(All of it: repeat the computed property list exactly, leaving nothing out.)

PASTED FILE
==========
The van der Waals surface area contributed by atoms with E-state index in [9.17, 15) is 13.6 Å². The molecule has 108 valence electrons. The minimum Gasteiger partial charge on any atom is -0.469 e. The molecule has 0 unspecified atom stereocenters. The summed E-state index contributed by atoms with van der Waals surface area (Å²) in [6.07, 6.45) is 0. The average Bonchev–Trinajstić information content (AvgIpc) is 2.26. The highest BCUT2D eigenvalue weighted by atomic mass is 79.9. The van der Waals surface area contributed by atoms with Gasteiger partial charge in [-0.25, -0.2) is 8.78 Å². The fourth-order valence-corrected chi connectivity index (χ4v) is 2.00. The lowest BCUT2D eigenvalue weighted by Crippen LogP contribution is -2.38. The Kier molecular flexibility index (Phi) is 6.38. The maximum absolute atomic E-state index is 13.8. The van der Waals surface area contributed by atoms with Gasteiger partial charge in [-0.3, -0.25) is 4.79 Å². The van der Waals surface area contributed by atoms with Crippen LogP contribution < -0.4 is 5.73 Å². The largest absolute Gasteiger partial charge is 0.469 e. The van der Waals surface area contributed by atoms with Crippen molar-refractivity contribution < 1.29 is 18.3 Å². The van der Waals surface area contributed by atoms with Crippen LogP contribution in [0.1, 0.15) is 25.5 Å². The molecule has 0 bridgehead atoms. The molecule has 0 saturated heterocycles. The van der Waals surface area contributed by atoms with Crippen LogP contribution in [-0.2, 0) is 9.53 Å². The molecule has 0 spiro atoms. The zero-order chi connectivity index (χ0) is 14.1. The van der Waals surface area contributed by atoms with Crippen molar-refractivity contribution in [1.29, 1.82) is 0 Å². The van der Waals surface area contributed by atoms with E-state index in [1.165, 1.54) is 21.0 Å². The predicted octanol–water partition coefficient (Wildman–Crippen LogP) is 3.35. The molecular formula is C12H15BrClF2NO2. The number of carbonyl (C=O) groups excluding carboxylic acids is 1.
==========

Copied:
The van der Waals surface area contributed by atoms with E-state index in [9.17, 15) is 13.6 Å². The molecule has 108 valence electrons. The minimum Gasteiger partial charge on any atom is -0.469 e. The molecule has 0 unspecified atom stereocenters. The summed E-state index contributed by atoms with van der Waals surface area (Å²) in [6.07, 6.45) is 0. The average Bonchev–Trinajstić information content (AvgIpc) is 2.26. The highest BCUT2D eigenvalue weighted by atomic mass is 79.9. The van der Waals surface area contributed by atoms with Gasteiger partial charge in [-0.25, -0.2) is 8.78 Å². The fourth-order valence-corrected chi connectivity index (χ4v) is 2.00. The lowest BCUT2D eigenvalue weighted by Crippen LogP contribution is -2.38. The Kier molecular flexibility index (Phi) is 6.38. The maximum absolute atomic E-state index is 13.8. The van der Waals surface area contributed by atoms with Gasteiger partial charge in [-0.3, -0.25) is 4.79 Å². The van der Waals surface area contributed by atoms with Crippen LogP contribution < -0.4 is 5.73 Å². The largest absolute Gasteiger partial charge is 0.469 e. The van der Waals surface area contributed by atoms with Crippen molar-refractivity contribution < 1.29 is 18.3 Å². The van der Waals surface area contributed by atoms with Crippen LogP contribution in [0.1, 0.15) is 25.5 Å². The molecule has 0 bridgehead atoms. The molecule has 0 saturated heterocycles. The van der Waals surface area contributed by atoms with Crippen LogP contribution in [-0.2, 0) is 9.53 Å². The molecule has 0 spiro atoms. The zero-order chi connectivity index (χ0) is 14.1. The van der Waals surface area contributed by atoms with Crippen molar-refractivity contribution in [1.29, 1.82) is 0 Å². The van der Waals surface area contributed by atoms with E-state index in [1.165, 1.54) is 21.0 Å². The predicted octanol–water partition coefficient (Wildman–Crippen LogP) is 3.35. The molecular formula is C12H15BrClF2NO2. The number of carbonyl (C=O) groups excluding carboxylic acids is 1.